A Note From Jackie…

Here is another story of a life full of unanswered questions and some hurtful memories.  This young woman bravely faces her memories and is willing to share them with you.  She wisely recognizes that her healing process is a journey and she bravely and gratefully moves forward – one day at a time! 

Some memories

Many of my childhood memories are like a dream to me.  You know how a dream is portrayed on TV?  Like a dense cloud and the events aren’t that clear?  That’s how my early childhood memories are in my mind. 

 I’m not sure how old I was when the sexual abuse first occurred.  I do know that when I talk about it, the emotions I feel are overwhelming.  I’ve been told that having such strong emotions like that can be synonymous with sexual abuse before age five (when children begin to formulate words for feelings).  My memories of sexual abuse began to surface when I was in college at age 20-21.  I was seeing a therapist at the college campus counseling center for depression and self-injury behaviors at the time.  One evening, I had a dream that a man was sexually molesting me. This dream wasn’t that detailed, except that the man was having sex with me and he didn’t have a face.  I mentioned this dream to my therapist.  The therapist told me to let her know if the dream ever re-occurred and we could talk about it more.  The memories didn’t re-occur… until I was 27. 

At 27, I started having memories of being molested in a tall, yellow wheat field and of being forced to perform oral sex on a man.  I’m not exactly sure how old I was in this memory, but I know I was very young.  I’d say I was probably around four to five years of age, if not younger.  This molestation memory really scared me because it seemed really violent in nature.  This memory was also the first one I had that included sexual penetration. 


To this date, I am disgusted to the point of nausea by anyone with bad breath, or what I perceive as bad breath, and I feel like I have to brush my teeth and tongue until they both are super clean.  I frequently have to be careful to not gag myself as the gagging happens easily.  My memories include thoughts that the man towered over me, and he casting a huge shadow like a person would imagine a monster getting ready to attack its prey.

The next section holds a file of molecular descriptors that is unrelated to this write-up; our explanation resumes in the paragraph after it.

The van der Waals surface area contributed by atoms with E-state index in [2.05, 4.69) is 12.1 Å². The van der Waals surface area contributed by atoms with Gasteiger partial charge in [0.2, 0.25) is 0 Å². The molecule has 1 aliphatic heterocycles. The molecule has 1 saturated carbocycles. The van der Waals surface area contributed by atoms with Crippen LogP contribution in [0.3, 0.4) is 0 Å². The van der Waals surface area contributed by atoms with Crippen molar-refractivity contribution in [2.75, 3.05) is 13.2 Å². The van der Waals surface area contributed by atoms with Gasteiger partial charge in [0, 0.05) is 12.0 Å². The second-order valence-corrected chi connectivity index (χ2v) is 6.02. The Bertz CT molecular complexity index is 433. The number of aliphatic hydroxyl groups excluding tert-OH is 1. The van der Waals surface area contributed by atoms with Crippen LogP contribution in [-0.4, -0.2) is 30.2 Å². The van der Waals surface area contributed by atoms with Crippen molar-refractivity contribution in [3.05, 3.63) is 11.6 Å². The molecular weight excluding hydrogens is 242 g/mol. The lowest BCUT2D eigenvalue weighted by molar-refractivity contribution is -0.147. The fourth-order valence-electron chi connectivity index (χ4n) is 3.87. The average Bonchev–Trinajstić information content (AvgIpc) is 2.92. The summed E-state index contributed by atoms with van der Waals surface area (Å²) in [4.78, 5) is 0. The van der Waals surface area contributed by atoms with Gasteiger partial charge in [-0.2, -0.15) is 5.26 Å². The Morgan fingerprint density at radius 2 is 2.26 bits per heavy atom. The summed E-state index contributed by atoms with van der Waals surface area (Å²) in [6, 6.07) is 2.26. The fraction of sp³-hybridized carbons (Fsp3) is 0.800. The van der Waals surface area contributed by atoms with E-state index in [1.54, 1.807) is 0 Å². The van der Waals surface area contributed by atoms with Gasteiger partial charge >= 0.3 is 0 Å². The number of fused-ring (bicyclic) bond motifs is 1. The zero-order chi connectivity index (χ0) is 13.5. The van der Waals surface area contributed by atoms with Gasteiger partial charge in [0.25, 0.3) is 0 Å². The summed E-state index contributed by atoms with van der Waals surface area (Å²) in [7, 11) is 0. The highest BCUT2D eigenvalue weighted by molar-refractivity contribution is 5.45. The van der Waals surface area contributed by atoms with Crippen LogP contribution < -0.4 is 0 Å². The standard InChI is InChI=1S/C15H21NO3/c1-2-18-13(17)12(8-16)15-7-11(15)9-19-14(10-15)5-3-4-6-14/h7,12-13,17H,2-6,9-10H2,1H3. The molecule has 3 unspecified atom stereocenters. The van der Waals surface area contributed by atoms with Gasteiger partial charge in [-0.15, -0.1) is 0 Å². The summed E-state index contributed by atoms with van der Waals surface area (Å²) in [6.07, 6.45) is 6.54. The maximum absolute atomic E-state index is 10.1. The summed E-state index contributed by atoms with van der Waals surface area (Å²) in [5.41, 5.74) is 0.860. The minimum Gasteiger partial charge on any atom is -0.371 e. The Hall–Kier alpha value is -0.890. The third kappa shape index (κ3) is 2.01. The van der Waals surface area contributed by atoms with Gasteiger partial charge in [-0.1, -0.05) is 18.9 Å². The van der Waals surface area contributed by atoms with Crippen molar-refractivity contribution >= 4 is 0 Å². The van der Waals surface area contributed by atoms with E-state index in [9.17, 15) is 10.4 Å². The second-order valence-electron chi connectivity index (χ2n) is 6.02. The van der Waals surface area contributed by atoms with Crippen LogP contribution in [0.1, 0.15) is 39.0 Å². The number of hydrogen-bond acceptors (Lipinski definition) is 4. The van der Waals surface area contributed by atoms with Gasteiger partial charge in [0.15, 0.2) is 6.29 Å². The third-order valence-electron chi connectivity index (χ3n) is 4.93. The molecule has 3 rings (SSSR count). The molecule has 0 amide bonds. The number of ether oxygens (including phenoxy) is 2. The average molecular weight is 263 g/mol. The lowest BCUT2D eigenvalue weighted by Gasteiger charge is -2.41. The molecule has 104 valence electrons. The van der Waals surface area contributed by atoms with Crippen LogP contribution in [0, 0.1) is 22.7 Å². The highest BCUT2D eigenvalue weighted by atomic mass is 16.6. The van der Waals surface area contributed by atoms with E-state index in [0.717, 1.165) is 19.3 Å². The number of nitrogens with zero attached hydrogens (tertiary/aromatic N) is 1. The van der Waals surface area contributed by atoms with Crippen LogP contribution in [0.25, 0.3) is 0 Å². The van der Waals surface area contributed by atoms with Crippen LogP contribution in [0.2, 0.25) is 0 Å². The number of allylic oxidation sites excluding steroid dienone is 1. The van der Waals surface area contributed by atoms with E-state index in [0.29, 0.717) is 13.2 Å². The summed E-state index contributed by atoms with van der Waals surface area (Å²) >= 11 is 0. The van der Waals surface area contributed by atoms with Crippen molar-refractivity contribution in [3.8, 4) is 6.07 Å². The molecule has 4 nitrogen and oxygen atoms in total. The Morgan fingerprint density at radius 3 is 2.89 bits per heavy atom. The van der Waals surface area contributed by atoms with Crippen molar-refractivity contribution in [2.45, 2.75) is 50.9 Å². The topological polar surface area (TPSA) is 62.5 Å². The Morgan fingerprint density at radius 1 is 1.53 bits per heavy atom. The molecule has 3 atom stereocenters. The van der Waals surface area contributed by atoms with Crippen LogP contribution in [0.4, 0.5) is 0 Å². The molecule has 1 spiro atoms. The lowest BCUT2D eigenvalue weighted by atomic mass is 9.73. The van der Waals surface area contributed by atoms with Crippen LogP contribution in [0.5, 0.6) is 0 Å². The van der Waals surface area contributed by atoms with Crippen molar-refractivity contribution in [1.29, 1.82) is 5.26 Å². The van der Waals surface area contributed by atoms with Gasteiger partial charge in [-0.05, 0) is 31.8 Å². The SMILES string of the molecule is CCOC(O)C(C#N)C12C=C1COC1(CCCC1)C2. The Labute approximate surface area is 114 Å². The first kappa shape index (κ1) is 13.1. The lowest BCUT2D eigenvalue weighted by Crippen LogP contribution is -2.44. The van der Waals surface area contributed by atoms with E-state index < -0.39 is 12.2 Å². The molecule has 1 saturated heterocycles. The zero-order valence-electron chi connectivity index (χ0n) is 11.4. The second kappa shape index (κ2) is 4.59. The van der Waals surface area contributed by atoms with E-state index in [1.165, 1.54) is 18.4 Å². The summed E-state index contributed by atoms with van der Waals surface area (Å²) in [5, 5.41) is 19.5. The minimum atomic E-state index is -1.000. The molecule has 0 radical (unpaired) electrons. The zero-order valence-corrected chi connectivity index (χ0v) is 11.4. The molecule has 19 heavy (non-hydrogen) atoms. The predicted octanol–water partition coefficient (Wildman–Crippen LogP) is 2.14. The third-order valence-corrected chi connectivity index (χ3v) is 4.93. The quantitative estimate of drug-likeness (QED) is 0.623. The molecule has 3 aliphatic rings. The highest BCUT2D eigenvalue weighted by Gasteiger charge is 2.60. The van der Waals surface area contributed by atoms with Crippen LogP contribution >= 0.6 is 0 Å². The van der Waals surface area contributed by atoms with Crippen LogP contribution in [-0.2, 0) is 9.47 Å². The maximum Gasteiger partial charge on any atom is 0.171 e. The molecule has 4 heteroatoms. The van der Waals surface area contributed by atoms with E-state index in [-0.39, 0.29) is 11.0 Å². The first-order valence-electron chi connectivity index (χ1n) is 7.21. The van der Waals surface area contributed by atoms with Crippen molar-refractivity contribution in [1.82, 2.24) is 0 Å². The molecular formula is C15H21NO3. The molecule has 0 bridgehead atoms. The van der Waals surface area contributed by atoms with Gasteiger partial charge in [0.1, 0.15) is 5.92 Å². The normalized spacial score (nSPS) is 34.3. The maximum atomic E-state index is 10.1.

I’m still not exactly sure where these events took place or who the man was.  I do remember going back to a house after it had occurred and just wanting my mother.  I was covered in blood, terrified and crying.  When I went to the house seeking comfort from my mother, I don’t remember being validated or comforted by anyone.  It was like I was all alone and couldn’t find anyone.  I’m also triggered to this day by anything off-white or creamy in nature, and specifically liquid soap, shampoo, conditioner or body wash.  This causes an immense fear in me when I am triggered.  It’s like I can’t even look at the liquid soap, shampoo, conditioner or body wash for too long.  I have to tell myself that I’m okay and that the liquid soap, shampoo, conditioner or body wash is not what it was in my memory.  Later in my therapy process, I did ask my mother if my father could have ever molested me.  She adamantly denied this possibility.  I’ve also asked my mother if she ever left me alone somewhere, and she says she can’t remember.   

Abuse by my father

My relationship with my father has never been what a person would consider a typical father-daughter relationship.  From as early as I can remember, my father was verbally, physically and emotionally abusive to me.  I’ve always been afraid of my father.  He’s 6’3” and over 300 pounds.  My parents always told me that the abuse I endured was simply discipline, and, if I would just keep my mouth shut, they wouldn’t need to ‘discipline’ me.